I’m used to doing things on my own. I started my first job when I was 12 years old, put myself through college, and was a single mom for a few years. There isn’t a problem in my world that I believe doesn’t have a solution. That being said, the first time I traveled alone with my infant son, I found my kryptonite. Jamie and I went from San Francisco to Orlando on a red-eye when he was 2 months old, and it nearly broke me.
Sure, people travel with infants all the time. We see the photos on social media of jetsetting families with a wee one strapped to their chest. Mama looks well-rested, well-traveled, and well…they ain’t me.
Things started off well. I took time to plan for our trip well in advanced. I surveyed friends about the best stroller to bring with me, and planned out his outfits. I made a list so I wouldn’t forget things like his medicine, plenty of diapers, and gripe water. I did everything I needed to do to make sure I was set up for success.
Then the actual day for travel arrived, and things started to fall apart pretty quickly. First, the minor wrist pain that I had been experiencing (Google “postpartum tendinitis”) turned into major wrist pain, and it became clear that I’d have to rethink my packing plan. With only one strong hand, I had to leave my stroller and rely solely on wearing him.
Usually my son loves to be held, but while we were waiting in the security line, he decided that the carrier was offensive and started howling and trying to escape. I took him out and let him look around and he was fine. Of course, then I had to try to go through security with a diaper bookbag, a 15 lb. baby, a bulky baby carrier hanging off of me, and one bad wrist.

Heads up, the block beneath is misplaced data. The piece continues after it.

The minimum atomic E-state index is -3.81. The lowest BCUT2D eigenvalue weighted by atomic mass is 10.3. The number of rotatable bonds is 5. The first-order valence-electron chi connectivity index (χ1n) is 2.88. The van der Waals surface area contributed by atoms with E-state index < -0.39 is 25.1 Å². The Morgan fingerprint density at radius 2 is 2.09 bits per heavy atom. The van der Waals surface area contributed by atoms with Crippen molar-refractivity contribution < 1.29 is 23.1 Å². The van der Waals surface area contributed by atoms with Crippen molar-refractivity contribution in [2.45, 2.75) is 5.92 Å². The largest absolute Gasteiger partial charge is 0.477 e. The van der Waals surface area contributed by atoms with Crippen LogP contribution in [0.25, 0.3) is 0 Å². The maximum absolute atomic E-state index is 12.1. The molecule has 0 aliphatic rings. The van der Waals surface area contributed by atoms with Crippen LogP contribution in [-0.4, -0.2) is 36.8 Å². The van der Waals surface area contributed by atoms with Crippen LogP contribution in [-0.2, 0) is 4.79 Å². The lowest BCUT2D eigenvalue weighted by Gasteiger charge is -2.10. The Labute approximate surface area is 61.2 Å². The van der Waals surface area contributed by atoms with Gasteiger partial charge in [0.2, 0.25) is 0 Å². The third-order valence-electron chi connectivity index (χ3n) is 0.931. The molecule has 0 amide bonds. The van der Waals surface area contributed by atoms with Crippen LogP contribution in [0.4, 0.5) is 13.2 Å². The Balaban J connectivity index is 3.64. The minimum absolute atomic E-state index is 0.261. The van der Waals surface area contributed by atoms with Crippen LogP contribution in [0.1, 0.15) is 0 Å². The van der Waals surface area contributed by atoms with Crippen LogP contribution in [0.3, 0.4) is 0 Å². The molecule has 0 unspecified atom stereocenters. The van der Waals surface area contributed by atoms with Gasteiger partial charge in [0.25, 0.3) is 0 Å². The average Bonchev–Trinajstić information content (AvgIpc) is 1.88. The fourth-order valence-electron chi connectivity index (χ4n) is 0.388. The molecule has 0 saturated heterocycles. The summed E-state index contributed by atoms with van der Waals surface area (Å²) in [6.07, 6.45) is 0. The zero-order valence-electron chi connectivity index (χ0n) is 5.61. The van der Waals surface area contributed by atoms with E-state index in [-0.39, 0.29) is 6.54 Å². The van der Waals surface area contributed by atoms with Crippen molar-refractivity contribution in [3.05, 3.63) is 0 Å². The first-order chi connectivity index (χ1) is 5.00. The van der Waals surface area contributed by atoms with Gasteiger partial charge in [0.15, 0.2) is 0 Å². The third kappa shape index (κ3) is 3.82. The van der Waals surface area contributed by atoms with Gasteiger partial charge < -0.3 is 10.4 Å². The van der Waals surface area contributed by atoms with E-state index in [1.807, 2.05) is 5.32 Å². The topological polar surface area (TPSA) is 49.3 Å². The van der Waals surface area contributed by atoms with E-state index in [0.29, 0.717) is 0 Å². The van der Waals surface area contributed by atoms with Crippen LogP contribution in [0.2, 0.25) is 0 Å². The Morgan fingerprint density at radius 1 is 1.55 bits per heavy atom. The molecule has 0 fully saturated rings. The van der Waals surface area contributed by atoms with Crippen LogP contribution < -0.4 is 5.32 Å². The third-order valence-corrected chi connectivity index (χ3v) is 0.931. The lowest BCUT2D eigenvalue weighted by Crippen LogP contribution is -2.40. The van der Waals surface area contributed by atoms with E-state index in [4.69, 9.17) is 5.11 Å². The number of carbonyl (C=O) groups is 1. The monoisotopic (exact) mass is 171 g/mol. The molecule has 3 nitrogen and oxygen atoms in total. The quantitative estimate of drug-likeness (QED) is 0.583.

I still wasn’t shook. Things could get a lot worse. As I was walking to our gate after finally getting through security, I heard the loud sound of thunder from my son’s diaper.
Things just got worse.
Knowing my baby and his blowouts, I calculated that I had about 1.5 minutes before the situation got really ugly. I was grateful to see a family bathroom really close and made a beeline to it. A sign on the door directed me to a courtesy phone where I could dial and get the code for the bathroom. I went to the phone, lifted the receiver and faintly heard a voice on the other line. The airport and my crying baby were so loud that I had to call back three times before I finally heard the code correctly.
That crisis averted, I looked at my boarding pass and saw that I was in the aisle seat. While that might not seem like a big deal, trying to wait for my seat mates to board while keeping my sweaty hot infant occupied was a lot of work. By the time they arrived, I was sweating through my shirt.
It wasn’t all bad, though. My son didn’t seem to have issues with his ears popping during takeoff or landing, so I was happy about that. He also slept for about 90% of the flight. I was really grateful for that until I realized that letting him sleep without waking him to sleep for 4 hours meant that my breasts were engorged and hard as rocks. As I tried to navigate boob bricks into my son’s mouth while he was still sleeping without exposing myself to the man sitting in the middle seat next to me, I had an epiphany—I was handling it. The entire trip. It was happening, and I was managing things like a champ.
That boosted my self-esteem and really changed the way that I looked at the rest of the trip. I realized that I was in control. Our travel would go as well as I reacted to it.
Babies have blowouts. Deal with it.
Babies cry when they’re hot. Deal with it.
I changed my attitude about the trip, and things started to look up.
When we landed, I hung out in the airport for an hour drinking coffee while my son slept in the carrier on my chest. I took a few moments to myself to breathe and relax. The next month we took a 5 hour flight to Hawaii, and since then we’ve flown to across the country to Atlanta and mastered several roadtrips.
The first time you travel with your baby alone, it will be overwhelming but you’ll get through it. Don’t worry about whether or not your baby is offending people with their crying, or if you’re taking too long to get out the way. Breathe and handle it. You got this, Mama. If I can do it, anyone can!